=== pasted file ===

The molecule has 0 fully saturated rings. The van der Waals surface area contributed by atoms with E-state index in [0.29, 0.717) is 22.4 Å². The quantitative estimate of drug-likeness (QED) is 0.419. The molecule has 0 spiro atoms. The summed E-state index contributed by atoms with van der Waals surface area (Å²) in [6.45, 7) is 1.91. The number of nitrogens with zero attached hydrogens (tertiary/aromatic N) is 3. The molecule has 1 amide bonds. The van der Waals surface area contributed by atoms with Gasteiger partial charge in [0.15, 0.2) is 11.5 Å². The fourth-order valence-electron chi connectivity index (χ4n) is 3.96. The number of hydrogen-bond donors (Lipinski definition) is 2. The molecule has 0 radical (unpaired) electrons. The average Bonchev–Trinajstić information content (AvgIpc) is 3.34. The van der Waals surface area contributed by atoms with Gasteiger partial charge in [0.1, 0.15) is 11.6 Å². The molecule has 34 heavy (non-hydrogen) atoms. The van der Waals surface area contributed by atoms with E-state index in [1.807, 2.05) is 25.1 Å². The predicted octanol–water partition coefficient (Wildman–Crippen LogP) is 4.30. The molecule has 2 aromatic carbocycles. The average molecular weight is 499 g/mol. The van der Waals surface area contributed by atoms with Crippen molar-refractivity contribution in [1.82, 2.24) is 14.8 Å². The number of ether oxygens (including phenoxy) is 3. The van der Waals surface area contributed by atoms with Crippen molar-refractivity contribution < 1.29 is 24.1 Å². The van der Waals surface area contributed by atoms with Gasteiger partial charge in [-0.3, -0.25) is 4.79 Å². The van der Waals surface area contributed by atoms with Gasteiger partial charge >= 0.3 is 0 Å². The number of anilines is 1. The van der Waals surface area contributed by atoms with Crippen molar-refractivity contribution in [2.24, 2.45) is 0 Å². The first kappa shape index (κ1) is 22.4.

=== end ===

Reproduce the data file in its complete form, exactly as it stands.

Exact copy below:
The molecule has 0 fully saturated rings. The van der Waals surface area contributed by atoms with E-state index in [0.29, 0.717) is 22.4 Å². The quantitative estimate of drug-likeness (QED) is 0.419. The molecule has 0 spiro atoms. The summed E-state index contributed by atoms with van der Waals surface area (Å²) in [6.45, 7) is 1.91. The number of nitrogens with zero attached hydrogens (tertiary/aromatic N) is 3. The molecule has 1 amide bonds. The van der Waals surface area contributed by atoms with Gasteiger partial charge in [0.15, 0.2) is 11.5 Å². The fourth-order valence-electron chi connectivity index (χ4n) is 3.96. The number of hydrogen-bond donors (Lipinski definition) is 2. The molecule has 0 radical (unpaired) electrons. The average Bonchev–Trinajstić information content (AvgIpc) is 3.34. The van der Waals surface area contributed by atoms with Gasteiger partial charge in [0.1, 0.15) is 11.6 Å². The molecule has 34 heavy (non-hydrogen) atoms. The van der Waals surface area contributed by atoms with E-state index in [1.807, 2.05) is 25.1 Å². The predicted octanol–water partition coefficient (Wildman–Crippen LogP) is 4.30. The molecule has 2 aromatic carbocycles. The average molecular weight is 499 g/mol. The van der Waals surface area contributed by atoms with Crippen molar-refractivity contribution in [1.82, 2.24) is 14.8 Å². The number of ether oxygens (including phenoxy) is 3. The van der Waals surface area contributed by atoms with Crippen molar-refractivity contribution < 1.29 is 24.1 Å². The van der Waals surface area contributed by atoms with Gasteiger partial charge in [-0.3, -0.25) is 4.79 Å². The van der Waals surface area contributed by atoms with Gasteiger partial charge >= 0.3 is 0 Å². The number of anilines is 1. The van der Waals surface area contributed by atoms with Crippen molar-refractivity contribution in [2.24, 2.45) is 0 Å². The first kappa shape index (κ1) is 22.4.